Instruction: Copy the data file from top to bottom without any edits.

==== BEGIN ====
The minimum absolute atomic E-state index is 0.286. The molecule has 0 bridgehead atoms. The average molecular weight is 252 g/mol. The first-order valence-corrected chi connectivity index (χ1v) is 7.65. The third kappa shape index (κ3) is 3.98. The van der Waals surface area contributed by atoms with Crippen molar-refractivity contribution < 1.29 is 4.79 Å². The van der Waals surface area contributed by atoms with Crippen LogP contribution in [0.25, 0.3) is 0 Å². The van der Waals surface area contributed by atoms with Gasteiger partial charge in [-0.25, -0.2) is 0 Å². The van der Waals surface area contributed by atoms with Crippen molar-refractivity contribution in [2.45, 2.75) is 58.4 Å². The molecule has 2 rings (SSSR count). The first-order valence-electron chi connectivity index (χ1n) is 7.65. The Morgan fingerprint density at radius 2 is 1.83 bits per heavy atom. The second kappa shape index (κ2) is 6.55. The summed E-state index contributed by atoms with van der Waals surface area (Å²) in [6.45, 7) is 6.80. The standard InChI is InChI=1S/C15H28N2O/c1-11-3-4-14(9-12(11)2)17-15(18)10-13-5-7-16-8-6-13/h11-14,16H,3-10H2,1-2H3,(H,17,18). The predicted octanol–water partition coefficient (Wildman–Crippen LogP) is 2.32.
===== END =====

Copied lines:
The minimum absolute atomic E-state index is 0.286. The molecule has 0 bridgehead atoms. The average molecular weight is 252 g/mol. The first-order valence-corrected chi connectivity index (χ1v) is 7.65. The third kappa shape index (κ3) is 3.98. The van der Waals surface area contributed by atoms with Crippen molar-refractivity contribution < 1.29 is 4.79 Å². The van der Waals surface area contributed by atoms with Crippen LogP contribution in [0.25, 0.3) is 0 Å². The van der Waals surface area contributed by atoms with Gasteiger partial charge in [-0.25, -0.2) is 0 Å². The van der Waals surface area contributed by atoms with Crippen molar-refractivity contribution in [2.45, 2.75) is 58.4 Å². The molecule has 2 rings (SSSR count). The first-order valence-electron chi connectivity index (χ1n) is 7.65. The Morgan fingerprint density at radius 2 is 1.83 bits per heavy atom. The second kappa shape index (κ2) is 6.55. The summed E-state index contributed by atoms with van der Waals surface area (Å²) in [6.45, 7) is 6.80. The standard InChI is InChI=1S/C15H28N2O/c1-11-3-4-14(9-12(11)2)17-15(18)10-13-5-7-16-8-6-13/h11-14,16H,3-10H2,1-2H3,(H,17,18). The predicted octanol–water partition coefficient (Wildman–Crippen LogP) is 2.32.